The level of the received signal varies with the reflection factor and dimensions of the object m. Objects having high reflection factors or large reflection surfaces change the envelope to a form shown by the curve f. However, here the sudden increase in level occurs at the distance D This point never varies with the material, shape or other characteristics of the object. Therefore, the relative distance D between the vehicle and the obstacle or object m can be accurately deter mined by this sensitive region or sensitivity zone Av which embodies a feature of this invention. More particularly the sensitive zone Av accurately determines when an object is closer to the front of the vehicle than the end of the sensitive zone Av.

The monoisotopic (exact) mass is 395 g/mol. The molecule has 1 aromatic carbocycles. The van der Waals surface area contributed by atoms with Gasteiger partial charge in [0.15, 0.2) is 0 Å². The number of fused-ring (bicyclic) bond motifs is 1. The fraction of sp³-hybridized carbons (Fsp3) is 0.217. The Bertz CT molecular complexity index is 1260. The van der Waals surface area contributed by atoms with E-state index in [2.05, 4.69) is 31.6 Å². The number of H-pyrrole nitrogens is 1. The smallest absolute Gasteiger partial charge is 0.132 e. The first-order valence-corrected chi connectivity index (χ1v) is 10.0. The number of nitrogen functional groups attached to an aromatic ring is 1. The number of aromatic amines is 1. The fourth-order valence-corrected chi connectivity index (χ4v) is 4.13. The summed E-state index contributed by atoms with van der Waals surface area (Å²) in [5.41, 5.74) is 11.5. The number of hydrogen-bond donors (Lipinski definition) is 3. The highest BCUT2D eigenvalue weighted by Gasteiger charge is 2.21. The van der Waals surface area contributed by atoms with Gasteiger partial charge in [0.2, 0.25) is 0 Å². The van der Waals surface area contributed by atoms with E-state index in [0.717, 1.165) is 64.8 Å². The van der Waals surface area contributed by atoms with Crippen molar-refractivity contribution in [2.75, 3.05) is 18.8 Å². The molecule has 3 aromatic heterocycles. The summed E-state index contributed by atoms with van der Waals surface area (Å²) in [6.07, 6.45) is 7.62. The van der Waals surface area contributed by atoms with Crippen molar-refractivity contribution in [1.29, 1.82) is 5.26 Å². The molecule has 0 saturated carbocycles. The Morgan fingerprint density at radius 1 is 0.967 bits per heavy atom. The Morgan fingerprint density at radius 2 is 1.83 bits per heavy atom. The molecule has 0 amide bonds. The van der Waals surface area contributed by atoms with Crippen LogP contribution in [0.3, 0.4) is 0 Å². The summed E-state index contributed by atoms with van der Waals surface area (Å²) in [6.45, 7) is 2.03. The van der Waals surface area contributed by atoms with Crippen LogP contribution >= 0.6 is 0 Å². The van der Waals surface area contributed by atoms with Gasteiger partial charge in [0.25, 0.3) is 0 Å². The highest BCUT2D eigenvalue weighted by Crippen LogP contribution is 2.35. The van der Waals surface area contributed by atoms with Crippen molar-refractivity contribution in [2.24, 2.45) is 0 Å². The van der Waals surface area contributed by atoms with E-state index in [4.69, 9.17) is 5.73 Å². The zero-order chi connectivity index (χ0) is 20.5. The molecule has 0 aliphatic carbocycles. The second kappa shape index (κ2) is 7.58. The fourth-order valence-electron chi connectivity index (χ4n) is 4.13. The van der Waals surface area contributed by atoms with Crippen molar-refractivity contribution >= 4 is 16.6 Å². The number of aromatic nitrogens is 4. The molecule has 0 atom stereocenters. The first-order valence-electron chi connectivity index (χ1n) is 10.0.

FIG. 1A illustrates the antennas A and A on one side of the vehicle M. These antennas A and A form an antenna pair A and are mounted on the right side of the vehicle as shown in FIG. 1A. According to the invention a similar pair A of antennas is mounted on the left side of the vehicle. The two pairs of antennas are illustrated more particularly in FIGS. 18 and 1C. FIGS. 18 and 1C also illustrate the sensitive regions or zones Av of the antenna pair A and of the antenna pair A in the horizontal direction when viewed from the top of the vehicle M. the left hand antenna pair A forms the sensitive region which in the horizontal direction has the shape indicated by the portion L This is defined as the horizontal sensitive region or horizontal sensitive zone. The corresponding sensitive region formed by the right hand antenna pair A as viewed from the top is indicated by R The horizontal sensitive regions L and R overlap in FIG. 1B. In FIG. 1C these sensitive regions are formed so as to overlap with each other still more. This is done by spreading the horizontal directivities of the antenna pairs A and A With the antenna pairs A and A the presence of an object is detected reliably, and with accuracy when the vehicle M approaches the object m in its path closer than the predetermined distance D It is, of course, not necessary or desirable to utilize signals indicating the presence of all objects within the sensitive region. For example, if the vehicle M is parked behind another vehicle within the sensitive region it is not necessarily desirable to utilize signals obtained from sensing the pres ence of the other vehicle. It is necessary to utilize the signals only when there is a predetermined relative motion between the vehicles or between the vehicle M and the object m.